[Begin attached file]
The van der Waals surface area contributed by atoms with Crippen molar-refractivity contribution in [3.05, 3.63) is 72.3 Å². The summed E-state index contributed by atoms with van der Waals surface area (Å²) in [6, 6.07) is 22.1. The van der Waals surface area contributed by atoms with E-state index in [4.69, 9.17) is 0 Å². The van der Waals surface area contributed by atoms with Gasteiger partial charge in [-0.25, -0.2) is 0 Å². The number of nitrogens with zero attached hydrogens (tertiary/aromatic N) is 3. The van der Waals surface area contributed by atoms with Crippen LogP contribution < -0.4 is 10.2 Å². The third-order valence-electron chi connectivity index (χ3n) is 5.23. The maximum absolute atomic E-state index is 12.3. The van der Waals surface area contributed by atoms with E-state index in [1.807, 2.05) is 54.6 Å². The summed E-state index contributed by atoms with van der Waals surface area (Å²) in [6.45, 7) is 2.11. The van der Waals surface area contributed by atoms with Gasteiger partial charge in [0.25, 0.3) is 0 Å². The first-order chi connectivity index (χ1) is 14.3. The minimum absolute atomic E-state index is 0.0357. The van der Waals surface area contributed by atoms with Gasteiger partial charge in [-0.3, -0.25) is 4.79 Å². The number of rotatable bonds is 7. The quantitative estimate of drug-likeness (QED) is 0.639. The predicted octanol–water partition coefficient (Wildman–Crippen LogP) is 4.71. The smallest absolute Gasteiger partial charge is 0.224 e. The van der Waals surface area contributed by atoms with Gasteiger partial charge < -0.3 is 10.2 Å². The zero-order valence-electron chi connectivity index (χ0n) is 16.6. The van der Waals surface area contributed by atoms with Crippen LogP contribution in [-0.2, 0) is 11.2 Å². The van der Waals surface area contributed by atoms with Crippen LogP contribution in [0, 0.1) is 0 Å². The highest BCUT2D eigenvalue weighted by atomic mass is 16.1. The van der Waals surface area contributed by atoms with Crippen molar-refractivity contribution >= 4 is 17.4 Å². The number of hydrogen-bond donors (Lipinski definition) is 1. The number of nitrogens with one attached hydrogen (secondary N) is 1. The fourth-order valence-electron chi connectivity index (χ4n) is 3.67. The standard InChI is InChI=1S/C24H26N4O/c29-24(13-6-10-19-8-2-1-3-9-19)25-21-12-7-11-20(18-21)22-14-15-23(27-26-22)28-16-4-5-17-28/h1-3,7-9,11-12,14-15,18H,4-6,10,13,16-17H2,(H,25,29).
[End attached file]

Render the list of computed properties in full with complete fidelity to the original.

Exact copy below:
The van der Waals surface area contributed by atoms with Crippen molar-refractivity contribution in [3.05, 3.63) is 72.3 Å². The summed E-state index contributed by atoms with van der Waals surface area (Å²) in [6, 6.07) is 22.1. The van der Waals surface area contributed by atoms with E-state index in [4.69, 9.17) is 0 Å². The van der Waals surface area contributed by atoms with Gasteiger partial charge in [-0.25, -0.2) is 0 Å². The number of nitrogens with zero attached hydrogens (tertiary/aromatic N) is 3. The van der Waals surface area contributed by atoms with Crippen LogP contribution < -0.4 is 10.2 Å². The third-order valence-electron chi connectivity index (χ3n) is 5.23. The maximum absolute atomic E-state index is 12.3. The van der Waals surface area contributed by atoms with E-state index in [1.807, 2.05) is 54.6 Å². The summed E-state index contributed by atoms with van der Waals surface area (Å²) in [6.45, 7) is 2.11. The van der Waals surface area contributed by atoms with Gasteiger partial charge in [0.25, 0.3) is 0 Å². The first-order chi connectivity index (χ1) is 14.3. The minimum absolute atomic E-state index is 0.0357. The van der Waals surface area contributed by atoms with Gasteiger partial charge in [-0.3, -0.25) is 4.79 Å². The number of rotatable bonds is 7. The quantitative estimate of drug-likeness (QED) is 0.639. The predicted octanol–water partition coefficient (Wildman–Crippen LogP) is 4.71. The smallest absolute Gasteiger partial charge is 0.224 e. The van der Waals surface area contributed by atoms with Gasteiger partial charge < -0.3 is 10.2 Å². The zero-order valence-electron chi connectivity index (χ0n) is 16.6. The van der Waals surface area contributed by atoms with Crippen LogP contribution in [-0.2, 0) is 11.2 Å². The van der Waals surface area contributed by atoms with Crippen LogP contribution in [0, 0.1) is 0 Å². The highest BCUT2D eigenvalue weighted by atomic mass is 16.1. The van der Waals surface area contributed by atoms with Crippen molar-refractivity contribution >= 4 is 17.4 Å². The number of hydrogen-bond donors (Lipinski definition) is 1. The number of nitrogens with one attached hydrogen (secondary N) is 1. The fourth-order valence-electron chi connectivity index (χ4n) is 3.67. The standard InChI is InChI=1S/C24H26N4O/c29-24(13-6-10-19-8-2-1-3-9-19)25-21-12-7-11-20(18-21)22-14-15-23(27-26-22)28-16-4-5-17-28/h1-3,7-9,11-12,14-15,18H,4-6,10,13,16-17H2,(H,25,29).